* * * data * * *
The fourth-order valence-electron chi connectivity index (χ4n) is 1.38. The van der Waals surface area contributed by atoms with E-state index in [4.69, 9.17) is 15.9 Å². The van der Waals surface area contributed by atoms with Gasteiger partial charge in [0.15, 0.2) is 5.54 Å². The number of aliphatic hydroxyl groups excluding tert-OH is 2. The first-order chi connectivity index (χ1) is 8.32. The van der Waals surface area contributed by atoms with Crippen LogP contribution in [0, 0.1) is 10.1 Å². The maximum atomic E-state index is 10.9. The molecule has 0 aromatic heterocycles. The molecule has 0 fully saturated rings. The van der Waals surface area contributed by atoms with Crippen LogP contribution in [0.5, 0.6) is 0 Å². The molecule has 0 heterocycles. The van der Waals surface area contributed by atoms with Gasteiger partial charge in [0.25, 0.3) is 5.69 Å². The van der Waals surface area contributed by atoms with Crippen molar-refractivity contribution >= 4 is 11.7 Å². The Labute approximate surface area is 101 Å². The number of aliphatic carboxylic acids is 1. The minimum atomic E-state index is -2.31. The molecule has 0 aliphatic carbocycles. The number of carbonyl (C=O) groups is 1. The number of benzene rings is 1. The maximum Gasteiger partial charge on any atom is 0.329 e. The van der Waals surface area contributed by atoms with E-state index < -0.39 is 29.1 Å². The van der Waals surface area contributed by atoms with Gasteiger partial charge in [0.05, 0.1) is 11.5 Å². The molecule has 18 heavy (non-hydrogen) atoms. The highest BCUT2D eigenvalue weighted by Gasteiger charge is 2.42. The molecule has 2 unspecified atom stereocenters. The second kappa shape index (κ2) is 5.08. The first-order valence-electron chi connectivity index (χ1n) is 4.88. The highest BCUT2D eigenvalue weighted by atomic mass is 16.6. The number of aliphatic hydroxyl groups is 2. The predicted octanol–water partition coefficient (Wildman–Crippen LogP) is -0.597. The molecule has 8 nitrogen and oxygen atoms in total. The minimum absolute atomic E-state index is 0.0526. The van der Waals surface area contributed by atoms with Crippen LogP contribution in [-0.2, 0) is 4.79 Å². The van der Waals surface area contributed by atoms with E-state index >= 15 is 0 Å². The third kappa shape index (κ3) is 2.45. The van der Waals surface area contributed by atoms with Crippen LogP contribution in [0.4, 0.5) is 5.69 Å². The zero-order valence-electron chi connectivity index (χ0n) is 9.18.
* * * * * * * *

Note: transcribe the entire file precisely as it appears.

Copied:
The fourth-order valence-electron chi connectivity index (χ4n) is 1.38. The van der Waals surface area contributed by atoms with E-state index in [4.69, 9.17) is 15.9 Å². The van der Waals surface area contributed by atoms with Gasteiger partial charge in [0.15, 0.2) is 5.54 Å². The number of aliphatic hydroxyl groups excluding tert-OH is 2. The first-order chi connectivity index (χ1) is 8.32. The van der Waals surface area contributed by atoms with Crippen LogP contribution in [0, 0.1) is 10.1 Å². The maximum atomic E-state index is 10.9. The molecule has 0 aromatic heterocycles. The molecule has 0 fully saturated rings. The van der Waals surface area contributed by atoms with Crippen LogP contribution in [0.5, 0.6) is 0 Å². The molecule has 0 heterocycles. The van der Waals surface area contributed by atoms with Gasteiger partial charge in [0.25, 0.3) is 5.69 Å². The van der Waals surface area contributed by atoms with Crippen molar-refractivity contribution >= 4 is 11.7 Å². The Labute approximate surface area is 101 Å². The number of aliphatic carboxylic acids is 1. The minimum atomic E-state index is -2.31. The molecule has 0 aliphatic carbocycles. The number of carbonyl (C=O) groups is 1. The number of benzene rings is 1. The maximum Gasteiger partial charge on any atom is 0.329 e. The van der Waals surface area contributed by atoms with E-state index < -0.39 is 29.1 Å². The van der Waals surface area contributed by atoms with Gasteiger partial charge in [0.05, 0.1) is 11.5 Å². The molecule has 18 heavy (non-hydrogen) atoms. The highest BCUT2D eigenvalue weighted by Gasteiger charge is 2.42. The molecule has 2 unspecified atom stereocenters. The second kappa shape index (κ2) is 5.08. The first-order valence-electron chi connectivity index (χ1n) is 4.88. The highest BCUT2D eigenvalue weighted by atomic mass is 16.6. The number of aliphatic hydroxyl groups is 2. The predicted octanol–water partition coefficient (Wildman–Crippen LogP) is -0.597. The molecule has 8 nitrogen and oxygen atoms in total. The minimum absolute atomic E-state index is 0.0526. The van der Waals surface area contributed by atoms with Crippen LogP contribution in [-0.2, 0) is 4.79 Å². The van der Waals surface area contributed by atoms with E-state index >= 15 is 0 Å². The third kappa shape index (κ3) is 2.45. The van der Waals surface area contributed by atoms with Crippen LogP contribution in [0.4, 0.5) is 5.69 Å². The zero-order valence-electron chi connectivity index (χ0n) is 9.18.